The youth-written stories in Represent give inspiration and information to teens in foster care while offering staff insight into those teens’ struggles.

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Can I Keep Both My Family and My Religion?
Hollie Williams

Names have been changed.

When I was 13, my Aunt Valerie and Uncle Winston introduced me to the Jehovah’s Witness religion. It was right before Thanksgiving, and we were sitting together at the kitchen table.

I’d been living with them after running away from a foster home. Aunt Valerie was slowly helping me to get back on the right track.

“What are we doing for Thanksgiving?” I asked.

Uncle William said, “Thanksgiving is a pagan holiday. Why do we have to wait for the government to tell us when to give thanks? Why can’t we have a family meal of our free will, out of love? And we don’t need to wait until December 25 to give gifts to our family and friends. Giving is nothing without love!”

I could see his point. Uncle Winston felt we should give from the heart and not based on the calendar. He explained that he was a Jehovah’s Witness, and this is what they believed. It made sense to me.

Eventually I went back into a foster home, but I remained interested in my uncle’s religion. Over the next four years, Uncle Winston and I talked on the phone about his beliefs, sometimes for hours. Uncle Winston read Bible verses aloud and explained what they meant. I asked him many questions, and he suggested I go to the Kingdom Hall and see for myself.

A few months ago, I found someone to take me to the nearest Kingdom Hall (the equivalent of a church or mosque for Jehovah’s Witnesses—the place to gather and worship). There were rows and rows of chairs and the walls were a bright color. No one passed around a donation box; it was left in the back. If people felt like donating from the heart, they would go back and make a donation.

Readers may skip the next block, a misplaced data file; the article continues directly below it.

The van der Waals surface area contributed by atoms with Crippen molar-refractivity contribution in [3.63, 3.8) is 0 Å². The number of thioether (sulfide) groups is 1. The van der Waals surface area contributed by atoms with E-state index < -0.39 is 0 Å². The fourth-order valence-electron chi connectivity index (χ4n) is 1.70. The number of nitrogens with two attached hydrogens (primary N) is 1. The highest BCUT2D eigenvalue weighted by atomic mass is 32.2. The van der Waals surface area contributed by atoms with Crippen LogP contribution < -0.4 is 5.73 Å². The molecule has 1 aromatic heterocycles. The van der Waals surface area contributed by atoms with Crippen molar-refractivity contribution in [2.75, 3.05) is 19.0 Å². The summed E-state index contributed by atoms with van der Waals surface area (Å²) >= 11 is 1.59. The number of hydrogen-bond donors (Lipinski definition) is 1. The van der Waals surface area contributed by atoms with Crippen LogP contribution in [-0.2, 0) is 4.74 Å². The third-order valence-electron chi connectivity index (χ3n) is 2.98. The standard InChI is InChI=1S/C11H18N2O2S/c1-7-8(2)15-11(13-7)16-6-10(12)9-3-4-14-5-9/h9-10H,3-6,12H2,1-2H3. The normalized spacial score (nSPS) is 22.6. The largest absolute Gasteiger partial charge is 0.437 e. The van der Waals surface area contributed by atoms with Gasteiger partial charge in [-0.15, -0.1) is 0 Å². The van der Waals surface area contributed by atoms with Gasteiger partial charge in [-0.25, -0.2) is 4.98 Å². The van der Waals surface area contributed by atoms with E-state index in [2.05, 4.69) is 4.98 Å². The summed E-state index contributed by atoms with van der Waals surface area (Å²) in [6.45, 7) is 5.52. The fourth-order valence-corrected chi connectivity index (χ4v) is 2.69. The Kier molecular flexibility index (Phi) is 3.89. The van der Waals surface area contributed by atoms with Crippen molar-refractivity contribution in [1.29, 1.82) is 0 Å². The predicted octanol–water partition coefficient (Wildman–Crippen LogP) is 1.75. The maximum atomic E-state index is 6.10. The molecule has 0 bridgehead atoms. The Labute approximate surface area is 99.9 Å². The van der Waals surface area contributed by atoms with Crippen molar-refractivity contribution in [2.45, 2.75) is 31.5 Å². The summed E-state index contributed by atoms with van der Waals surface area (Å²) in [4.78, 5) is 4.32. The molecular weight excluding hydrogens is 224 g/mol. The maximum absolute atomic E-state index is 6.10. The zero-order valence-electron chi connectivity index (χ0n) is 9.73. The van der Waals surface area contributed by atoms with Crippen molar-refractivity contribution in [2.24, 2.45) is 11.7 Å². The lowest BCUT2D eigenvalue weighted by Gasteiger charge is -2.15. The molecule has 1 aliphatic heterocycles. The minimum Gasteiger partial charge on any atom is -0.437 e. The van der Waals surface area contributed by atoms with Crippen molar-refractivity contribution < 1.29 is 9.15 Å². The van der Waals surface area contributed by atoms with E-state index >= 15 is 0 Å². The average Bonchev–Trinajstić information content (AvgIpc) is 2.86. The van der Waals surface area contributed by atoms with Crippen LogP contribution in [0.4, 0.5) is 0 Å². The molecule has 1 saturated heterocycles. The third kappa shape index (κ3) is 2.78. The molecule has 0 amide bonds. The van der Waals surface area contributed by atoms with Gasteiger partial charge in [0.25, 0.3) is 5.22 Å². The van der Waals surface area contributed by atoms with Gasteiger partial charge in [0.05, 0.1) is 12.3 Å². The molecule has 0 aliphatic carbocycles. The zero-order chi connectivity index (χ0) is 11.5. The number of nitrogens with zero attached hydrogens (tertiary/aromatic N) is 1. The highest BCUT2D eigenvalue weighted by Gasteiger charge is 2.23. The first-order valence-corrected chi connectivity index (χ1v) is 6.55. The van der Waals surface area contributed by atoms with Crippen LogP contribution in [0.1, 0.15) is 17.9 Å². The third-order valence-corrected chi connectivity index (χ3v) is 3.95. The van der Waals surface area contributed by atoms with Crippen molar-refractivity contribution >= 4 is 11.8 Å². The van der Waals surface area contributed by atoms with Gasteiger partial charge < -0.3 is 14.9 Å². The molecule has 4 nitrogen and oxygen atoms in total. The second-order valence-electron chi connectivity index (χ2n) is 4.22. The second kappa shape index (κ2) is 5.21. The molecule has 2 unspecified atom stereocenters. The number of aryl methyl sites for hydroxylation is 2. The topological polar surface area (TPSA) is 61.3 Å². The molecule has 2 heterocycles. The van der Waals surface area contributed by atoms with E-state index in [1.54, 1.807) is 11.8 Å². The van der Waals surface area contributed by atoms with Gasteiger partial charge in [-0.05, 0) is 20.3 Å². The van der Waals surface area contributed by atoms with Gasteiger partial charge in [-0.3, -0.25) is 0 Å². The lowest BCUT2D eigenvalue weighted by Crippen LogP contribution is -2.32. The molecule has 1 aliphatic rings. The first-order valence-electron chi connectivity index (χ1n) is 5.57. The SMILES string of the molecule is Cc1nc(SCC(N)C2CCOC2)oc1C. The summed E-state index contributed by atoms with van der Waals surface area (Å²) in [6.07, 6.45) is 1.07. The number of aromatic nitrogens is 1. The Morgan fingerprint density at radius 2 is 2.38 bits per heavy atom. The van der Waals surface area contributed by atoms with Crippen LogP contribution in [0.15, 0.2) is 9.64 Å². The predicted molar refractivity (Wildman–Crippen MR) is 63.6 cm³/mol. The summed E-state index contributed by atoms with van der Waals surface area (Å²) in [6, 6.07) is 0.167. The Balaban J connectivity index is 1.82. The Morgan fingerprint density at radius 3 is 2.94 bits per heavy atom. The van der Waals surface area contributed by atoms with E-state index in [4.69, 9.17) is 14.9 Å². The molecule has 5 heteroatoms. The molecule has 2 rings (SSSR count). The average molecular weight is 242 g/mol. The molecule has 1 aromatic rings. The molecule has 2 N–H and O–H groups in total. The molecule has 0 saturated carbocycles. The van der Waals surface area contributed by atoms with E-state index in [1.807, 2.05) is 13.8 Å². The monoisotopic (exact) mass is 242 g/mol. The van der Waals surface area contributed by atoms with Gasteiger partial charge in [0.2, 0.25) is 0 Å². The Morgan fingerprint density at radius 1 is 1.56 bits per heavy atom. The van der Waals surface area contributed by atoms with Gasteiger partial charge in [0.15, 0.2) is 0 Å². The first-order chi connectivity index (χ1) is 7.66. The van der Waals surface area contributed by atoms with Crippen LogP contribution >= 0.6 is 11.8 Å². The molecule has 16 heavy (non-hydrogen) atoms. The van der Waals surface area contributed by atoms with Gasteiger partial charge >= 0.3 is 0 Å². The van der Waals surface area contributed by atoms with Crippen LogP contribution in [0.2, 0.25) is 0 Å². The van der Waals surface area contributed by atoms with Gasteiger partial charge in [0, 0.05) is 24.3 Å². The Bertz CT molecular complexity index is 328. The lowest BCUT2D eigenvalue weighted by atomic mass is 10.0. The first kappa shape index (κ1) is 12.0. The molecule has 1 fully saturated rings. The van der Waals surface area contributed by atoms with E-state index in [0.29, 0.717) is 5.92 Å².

People smiled and welcomed us. We found seats and together, the group began studying the Bible. That day, we discussed the topic “How Jesus Magnifies God’s Righteousness.” It was a serious, warm-hearted, and beautiful discussion. Afterward, we sang together and ended with a prayer.


I have gone regularly to services ever since. The religion is helping me deal with emptiness in my heart about my separation from my family.

I went into foster care when I was 9 because my mother suffered from alcoholism and wasn’t able to care for my siblings and me. We were brought to an agency called Angel Guardian of Mercy First. Their slogan was “Where children can hope and families can heal.” But that’s not what happened. My sisters and I went to live in a foster home with a lady who physically abused me. Later, I was separated from some of my siblings. We had family visits, but I didn’t see my mom until two years after I went into care. Then I started seeing her every other week.

I worried a lot about my mother and tried to care for her, both before and after I was brought into foster care. It was painful to be away from her. I often cried for all of us to reside together in a home again.

Last year, my mother died from complications of her alcoholism. It crushed my heart.

The first time I went to the Kingdom Hall was about four months after my mother died. It gave me a sense of belonging that I had been missing through my trials in foster care, separation from loved ones, and the loss of my mother. Attending meetings regularly has helped me cope.